In 1982, during an interview with Kay Bonetti, Toni Cade Bambara said, “When I look back at my work with any little distance the two characteristics that jump out at me is one, the tremendous capacity for laughter, but also a tremendous capacity for rage.” Both sentiments come across in stories from her collection Gorilla, My Love. Her narrators are typically sassy, young African American girls whose insights about what it means to be black and poor in U.S. society offer the reader laughter, but also seethe with a quiet rage that such inequality can exist in a country that promises justice. I originally taught Toni Cade Bambara’s story “The Lesson” to help my junior and senior students at Jefferson uncover and write about lessons they’ve learned about race, class, gender, and sexual identity, but when I taught it to a group of freshmen in Jefferson’s Young Men’s Academy, I learned to shift and adjust the lesson as I listened to their stories. So this “lesson” is about what I taught, but also what I learned from these young men about what it means to grow up male in our society.
In this story an educated neighbor, Miss Moore, gathers up the neighborhood children, including Sylvia, the sharp, wisecracking black girl who narrates the story, and takes them on field trips. Miss Moore had been to college and “said it was only right that she should take responsibility for the young ones’ education.” In this story, Miss Moore takes Sylvia and the other children to an FAO Schwarz toy store on 5th Avenue in New York City. Sylvia learns a lesson about money—who has it and who doesn’t. The children resent Miss Moore for disturbing their summer vacation with her education plans. “And she was always planning these boring-ass things for us to do, us being my cousins, mostly, who lived on the block cause we all moved North the same time and to the same apartment then spread out gradual to breathe.” The children arrive at the store and marvel that someone could pay $1,000 for a toy sailboat or $35 for a clown, which gets Sylvia thinking:
Thirty-five dollars could buy new bunk beds for Junior and Gretchen’s boy. Thirty-five dollars and the whole household could visit Grandaddy Nelson in the country. Thirty-five dollars would pay for the rent and the piano bill too. Who are these people that spend that much for performing clowns and $1,000 for toy sailboats? What kinda work they do and how they live and how come we ain’t in on it? Where we are is who we are, Miss Moore always pointin out. But it don’t necessarily have to be that way, she always adds then waits for somebody to say that poor people have to wake up and demand their share of the pie and don’t none of us know what kind of pie she talkin about in the first damn place.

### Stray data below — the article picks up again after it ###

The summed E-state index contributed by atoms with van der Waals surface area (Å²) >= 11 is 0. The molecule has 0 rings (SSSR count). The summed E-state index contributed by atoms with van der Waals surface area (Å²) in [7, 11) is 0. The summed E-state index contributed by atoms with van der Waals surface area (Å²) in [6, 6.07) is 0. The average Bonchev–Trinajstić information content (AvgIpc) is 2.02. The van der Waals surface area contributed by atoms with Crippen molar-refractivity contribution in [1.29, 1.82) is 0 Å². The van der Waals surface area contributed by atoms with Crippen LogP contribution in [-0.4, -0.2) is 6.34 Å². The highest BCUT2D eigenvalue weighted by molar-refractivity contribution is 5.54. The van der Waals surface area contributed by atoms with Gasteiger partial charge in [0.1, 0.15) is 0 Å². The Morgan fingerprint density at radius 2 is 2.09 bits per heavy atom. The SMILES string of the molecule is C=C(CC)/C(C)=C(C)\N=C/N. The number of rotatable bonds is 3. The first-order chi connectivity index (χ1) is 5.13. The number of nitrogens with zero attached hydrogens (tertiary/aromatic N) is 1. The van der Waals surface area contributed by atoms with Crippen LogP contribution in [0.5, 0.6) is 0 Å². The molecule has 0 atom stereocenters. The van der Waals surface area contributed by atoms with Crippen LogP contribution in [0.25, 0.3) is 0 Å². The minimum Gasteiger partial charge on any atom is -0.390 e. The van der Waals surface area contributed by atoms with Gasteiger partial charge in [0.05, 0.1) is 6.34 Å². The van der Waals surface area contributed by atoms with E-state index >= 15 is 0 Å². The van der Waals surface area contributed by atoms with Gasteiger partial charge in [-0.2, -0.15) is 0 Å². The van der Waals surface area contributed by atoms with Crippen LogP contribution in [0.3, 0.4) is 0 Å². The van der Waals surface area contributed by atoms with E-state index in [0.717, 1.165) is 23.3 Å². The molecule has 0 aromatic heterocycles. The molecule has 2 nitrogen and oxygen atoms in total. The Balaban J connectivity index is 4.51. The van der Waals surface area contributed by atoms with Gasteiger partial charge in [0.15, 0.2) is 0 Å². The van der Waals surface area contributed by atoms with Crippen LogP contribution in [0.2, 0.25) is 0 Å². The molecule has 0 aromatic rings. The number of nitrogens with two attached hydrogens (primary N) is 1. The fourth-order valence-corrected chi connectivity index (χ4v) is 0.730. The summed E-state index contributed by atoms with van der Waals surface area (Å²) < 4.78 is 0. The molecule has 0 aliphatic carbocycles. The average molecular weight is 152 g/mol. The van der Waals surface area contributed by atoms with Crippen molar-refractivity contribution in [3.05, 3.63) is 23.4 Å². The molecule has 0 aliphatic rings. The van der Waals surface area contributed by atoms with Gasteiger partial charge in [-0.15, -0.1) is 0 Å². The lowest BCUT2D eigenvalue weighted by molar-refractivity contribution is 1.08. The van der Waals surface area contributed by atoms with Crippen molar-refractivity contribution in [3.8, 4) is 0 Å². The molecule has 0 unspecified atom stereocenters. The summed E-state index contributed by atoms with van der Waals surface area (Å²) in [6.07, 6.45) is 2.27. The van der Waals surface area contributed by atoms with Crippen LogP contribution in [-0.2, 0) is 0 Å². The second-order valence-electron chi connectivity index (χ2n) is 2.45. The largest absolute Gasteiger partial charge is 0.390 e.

Miss Moore provides the kind of education that happens when students confront real-world issues. When the curriculum, instead of sanitizing the past and excluding the present, holds a mirror to students’ lives so that the inequality and injustice students experience starts to breathe in the classroom, students wake up. Bayard Rustin, the architect of the March on Washington, looked for places of friction to expose the racism in our society to the public. This narrative assignment searches for those places in students’ lives where pain and rage seethe, so that they can be discussed instead of suppressed or denied.
Reading “The Lesson” and Finding Stories
I taught this narrative assignment in Darryl Miles’ class in Jefferson’s Young Men’s Academy, a group of freshmen boys, mostly African American, with one Latino, one Asian, and two white boys mixed in. Before students read the story, I told them about a few lessons I’ve learned over the years. And while I was trying to get to big ideas—the places of friction—I started off weak. Plus, I was a white woman, a guest teacher who visits their class. In my initial list, I clumsily attempted to demonstrate that we constantly learn lessons that we file away without even realizing it, but every lesson we learn started with an experience that we could tell a story about: “I learned not to touch hot stoves, not to brake too hard going down steep hills on my bike, and I learned to stay away from my father when he was drinking. Take a few minutes to think about lessons you have learned over the years and make a quick list.”